How do we know? It’s the epistemological question that animates our entire enterprise and has particular relevance for student learning. How do we know if students are learning what we expect? And how do we know if we’re refining our teaching in ways that promote deeper levels of learning and persistence to graduation and that prepare students for purposeful lives and careers?
The importance of these questions has been elevated in recent months by numerous reports calling on higher education to prioritize undergraduate teaching, in STEM and other fields, and ensure that we prize the quality of education alongside national attention to the quantity of degrees awarded. Leadership by the faculty development community also brought these issues to the forefront, making the ways we assess impact a focus of their annual conference.
As our contribution to this important conversation, ACUE is pleased to release Connecting the Dots: A Proposed Accountability Method for Evaluating the Efficacy of Faculty Development and Its Impact on Student Outcomes. The paper presents a research-based approach to evaluating the effects of faculty development on changes in teaching practices and the consequent impact on both student and institutional outcomes. ACUE developed and refined this approach with our college and university partners nationwide, where it is in use to estimate the effects of faculty credentialed through our courses in effective teaching practices.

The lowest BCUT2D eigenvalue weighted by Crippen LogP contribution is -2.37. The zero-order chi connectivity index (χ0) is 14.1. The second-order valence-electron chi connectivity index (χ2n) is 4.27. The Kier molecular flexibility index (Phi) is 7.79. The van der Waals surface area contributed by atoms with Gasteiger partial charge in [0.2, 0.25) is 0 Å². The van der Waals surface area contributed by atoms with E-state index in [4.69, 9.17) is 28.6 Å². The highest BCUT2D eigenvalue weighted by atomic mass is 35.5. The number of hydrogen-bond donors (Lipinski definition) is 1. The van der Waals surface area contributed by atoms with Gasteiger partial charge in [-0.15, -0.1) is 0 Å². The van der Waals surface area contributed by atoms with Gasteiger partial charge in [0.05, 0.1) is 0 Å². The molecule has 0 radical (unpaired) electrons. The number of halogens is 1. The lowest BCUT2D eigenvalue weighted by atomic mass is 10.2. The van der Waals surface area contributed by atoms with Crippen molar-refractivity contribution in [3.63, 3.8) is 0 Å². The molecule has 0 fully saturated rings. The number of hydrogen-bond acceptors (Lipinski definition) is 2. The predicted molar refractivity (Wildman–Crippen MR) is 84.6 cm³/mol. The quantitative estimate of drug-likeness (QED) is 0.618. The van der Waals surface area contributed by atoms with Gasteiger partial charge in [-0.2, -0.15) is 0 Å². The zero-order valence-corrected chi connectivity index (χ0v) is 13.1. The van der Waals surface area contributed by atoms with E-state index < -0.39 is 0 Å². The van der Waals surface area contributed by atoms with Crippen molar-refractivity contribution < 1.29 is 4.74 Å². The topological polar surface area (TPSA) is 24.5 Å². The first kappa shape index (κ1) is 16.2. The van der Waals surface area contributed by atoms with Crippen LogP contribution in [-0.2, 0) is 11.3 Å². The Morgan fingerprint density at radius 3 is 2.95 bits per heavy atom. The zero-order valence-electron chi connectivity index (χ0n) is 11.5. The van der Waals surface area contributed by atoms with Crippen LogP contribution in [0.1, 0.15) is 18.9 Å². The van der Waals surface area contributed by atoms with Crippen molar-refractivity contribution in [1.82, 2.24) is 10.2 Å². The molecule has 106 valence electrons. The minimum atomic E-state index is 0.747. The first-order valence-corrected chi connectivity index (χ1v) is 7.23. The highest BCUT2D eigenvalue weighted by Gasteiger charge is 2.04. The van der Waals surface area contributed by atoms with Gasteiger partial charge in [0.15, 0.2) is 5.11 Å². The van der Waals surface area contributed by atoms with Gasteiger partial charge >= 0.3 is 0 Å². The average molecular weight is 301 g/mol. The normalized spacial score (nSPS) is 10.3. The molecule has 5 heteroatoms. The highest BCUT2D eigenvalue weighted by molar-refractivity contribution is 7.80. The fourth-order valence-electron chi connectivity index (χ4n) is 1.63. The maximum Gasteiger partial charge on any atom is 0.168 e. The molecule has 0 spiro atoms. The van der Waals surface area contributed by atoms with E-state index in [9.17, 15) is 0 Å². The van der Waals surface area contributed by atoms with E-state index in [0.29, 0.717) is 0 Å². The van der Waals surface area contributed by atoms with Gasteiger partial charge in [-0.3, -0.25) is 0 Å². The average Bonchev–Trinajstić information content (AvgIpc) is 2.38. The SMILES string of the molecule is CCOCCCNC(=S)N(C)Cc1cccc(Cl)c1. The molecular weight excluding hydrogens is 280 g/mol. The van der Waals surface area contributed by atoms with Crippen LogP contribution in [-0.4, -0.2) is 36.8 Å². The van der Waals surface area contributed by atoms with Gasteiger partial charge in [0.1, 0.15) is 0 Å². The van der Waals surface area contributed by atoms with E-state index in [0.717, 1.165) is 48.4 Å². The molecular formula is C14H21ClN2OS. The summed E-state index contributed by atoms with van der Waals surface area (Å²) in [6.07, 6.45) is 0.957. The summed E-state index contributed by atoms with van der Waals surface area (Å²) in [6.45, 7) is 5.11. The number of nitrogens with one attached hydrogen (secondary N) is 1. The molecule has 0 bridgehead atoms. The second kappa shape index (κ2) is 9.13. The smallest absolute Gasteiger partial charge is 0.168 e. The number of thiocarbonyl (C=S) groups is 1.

The proposed six-level evaluation method is grounded in the industry training model developed by Kirkpatrick and Kirkpatrick and informed by Guskey’s and Hines’s application to educational settings. This framework recommends evaluating changes across six successive levels: in faculty engagement, faculty learning, and faculty implementation of evidence-based practices followed by changes in student engagement, course-level student outcomes, and, ultimately, institutional outcomes.
Given the complex nature of social science research, we recognize that no approach can fully control for the many influences on a students’ college career. But the heightened accountability on higher education to improve organizational outcomes requires that we analyze teaching and learning with as much sophistication as any other research agenda. With today’s proposed methodology, we seek to further demonstrate the fundamental connection between teaching and learning and reaffirm the indispensable contribution made by our faculty toward their students’ success.